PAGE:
'Walking Dead' Star Danai Gurira Opens Up About Filming Her "Trippy" Last Episode

The Walking Dead S10E13 Still 1 - Publicity - H 2020
Eliza Morse/AMC

AMC Networks' 'The Walking Dead'

[The following story contains spoilers for season 10, episode 13 of AMC's The Walking Dead, "What We Become."]

And that's a wrap on Danai Gurira. In the latest episode of The Walking Dead, the iconic star takes one last bow, as the sword-swinging Michonne has left AMC's zombie drama empire for a new adventure: the search for Andrew Lincoln's Rick Grimes. The development comes more than a year after The Hollywood Reporter exclusively reported Gurira's impending departure, and months after Gurira herself confirmed the exit at San Diego Comic-Con.

In "What We Become," the action catches back up with Michonne and new traveling companion Virgil (Kevin Carroll), who claims to live on a remote island filled with weapons useful for the Whisperer War. Instead, she finds in Virgil a man driven mad from the grief of losing his own family. Virgil imprisons Michonne and drugs her with hallucinogens. That leads to a long sequence in which Michonne imagines her life as if she had never befriended Laurie Holden's Andrea and met the Rick Grimes group. In this alternate reality, she links up with the Saviors, becomes best friends with Negan (Jeffrey Dean Morgan), kills Glenn (Steven Yeun), and kills even more by taking Negan's place in the infamous baseball bat lineup sequence — all scenes that are rendered with a combination of new footage and, even more so, remixes of previous footage. 

When she regains her sanity and the upper hand, Michonne convinces fellow prisoners on the island to spare Virgil's life. What's more, as she digs deeper into the island's resources, Michonne finds new proof of Rick's life. After a radio call with their daughter Judith (Cailey Fleming), Michonne decides to go off on a quest to find her long lost love. The episode ends with Michonne saving two strangers in the wild, potentially joining a new community of survivors as a result.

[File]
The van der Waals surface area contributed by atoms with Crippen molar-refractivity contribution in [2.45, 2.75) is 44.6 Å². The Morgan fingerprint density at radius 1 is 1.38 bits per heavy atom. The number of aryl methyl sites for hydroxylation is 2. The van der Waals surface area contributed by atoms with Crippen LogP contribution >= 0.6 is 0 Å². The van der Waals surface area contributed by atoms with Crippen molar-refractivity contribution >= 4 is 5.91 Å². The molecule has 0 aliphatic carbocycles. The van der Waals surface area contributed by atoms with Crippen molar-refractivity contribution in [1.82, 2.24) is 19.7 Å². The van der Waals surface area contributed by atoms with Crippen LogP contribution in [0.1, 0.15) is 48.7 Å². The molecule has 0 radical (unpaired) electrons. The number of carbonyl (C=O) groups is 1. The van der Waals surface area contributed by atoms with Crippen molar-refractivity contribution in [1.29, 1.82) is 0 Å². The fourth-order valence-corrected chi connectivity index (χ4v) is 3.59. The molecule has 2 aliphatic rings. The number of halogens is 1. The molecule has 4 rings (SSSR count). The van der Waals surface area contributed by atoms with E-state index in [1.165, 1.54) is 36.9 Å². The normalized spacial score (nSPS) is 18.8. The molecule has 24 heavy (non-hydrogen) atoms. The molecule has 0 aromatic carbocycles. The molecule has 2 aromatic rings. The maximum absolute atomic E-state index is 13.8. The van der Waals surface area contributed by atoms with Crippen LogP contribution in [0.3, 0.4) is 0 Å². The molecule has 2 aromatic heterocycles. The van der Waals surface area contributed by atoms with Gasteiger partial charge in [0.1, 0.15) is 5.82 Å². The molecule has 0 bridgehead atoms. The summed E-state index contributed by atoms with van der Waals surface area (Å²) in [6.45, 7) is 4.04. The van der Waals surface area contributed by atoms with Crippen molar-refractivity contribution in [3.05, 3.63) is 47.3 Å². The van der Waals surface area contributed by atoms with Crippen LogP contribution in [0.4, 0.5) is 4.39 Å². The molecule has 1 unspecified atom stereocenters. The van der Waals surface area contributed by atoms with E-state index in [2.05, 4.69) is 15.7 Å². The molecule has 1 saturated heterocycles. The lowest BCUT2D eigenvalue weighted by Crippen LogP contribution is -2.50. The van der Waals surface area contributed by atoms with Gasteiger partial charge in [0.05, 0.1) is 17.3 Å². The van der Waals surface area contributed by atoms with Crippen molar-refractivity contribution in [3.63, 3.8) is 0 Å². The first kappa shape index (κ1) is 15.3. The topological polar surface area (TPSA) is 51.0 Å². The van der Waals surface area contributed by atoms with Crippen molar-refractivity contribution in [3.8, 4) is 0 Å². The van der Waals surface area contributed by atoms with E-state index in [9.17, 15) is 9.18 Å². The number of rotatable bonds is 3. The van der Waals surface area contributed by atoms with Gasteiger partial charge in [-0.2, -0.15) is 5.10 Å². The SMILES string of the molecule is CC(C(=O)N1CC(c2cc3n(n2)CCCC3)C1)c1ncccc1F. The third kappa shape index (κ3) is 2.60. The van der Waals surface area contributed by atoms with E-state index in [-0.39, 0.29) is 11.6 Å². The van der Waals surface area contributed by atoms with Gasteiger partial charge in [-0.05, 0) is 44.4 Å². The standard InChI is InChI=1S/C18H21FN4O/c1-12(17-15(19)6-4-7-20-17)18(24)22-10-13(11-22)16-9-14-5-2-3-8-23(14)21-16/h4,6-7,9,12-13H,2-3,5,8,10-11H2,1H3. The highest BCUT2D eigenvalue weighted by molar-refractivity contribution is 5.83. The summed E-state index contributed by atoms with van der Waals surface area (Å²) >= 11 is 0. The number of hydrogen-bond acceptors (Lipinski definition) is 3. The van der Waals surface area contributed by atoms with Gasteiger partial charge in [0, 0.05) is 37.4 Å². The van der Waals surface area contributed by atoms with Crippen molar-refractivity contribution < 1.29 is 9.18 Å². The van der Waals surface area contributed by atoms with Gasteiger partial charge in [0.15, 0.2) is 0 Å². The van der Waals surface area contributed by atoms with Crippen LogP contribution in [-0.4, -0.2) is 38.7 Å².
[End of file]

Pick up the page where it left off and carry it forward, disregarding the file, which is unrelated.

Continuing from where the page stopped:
Is that the last we'll see of Michonne in the Walking Dead universe? Almost certainly not, as franchise chief Scott M. Gimple tells The Hollywood Reporter he has plans for Michonne, whether in the Rick-focused feature film world or in a spinoff all her own. For her part, speaking with THR, Danai Gurira is coy on the specifics: "I don't know how much I can talk about it; but we'll see what way, shape or form that ends up." For now, Gurira is more focused on a different artistic pursuit, as showrunner of the HBO Max series Americanah, starring Lupita Nyong'o and based on Chimamanda Ngozi Adichie's novel of the same name. 

"Everything's on hold right now," she tells THR about the status of the series, amid the global coronavirus pandemic. "We're in a world where everything's shifting. While we feel isolated from each other, we don't have to disconnect. That's where we are: we're really taking it beat by beat with what's happening in the world, and what's happening with everyone and everything. But the work is happening. The desire to continue to tell stories that I hope resonate with people as they resonate with me, that's definitely my core — and it continues to be."

Ahead, Gurira speaks with THR about saying goodbye to Michonne — if not forever, then certainly for now.

How much input did you have in the manner of Michonne's departure?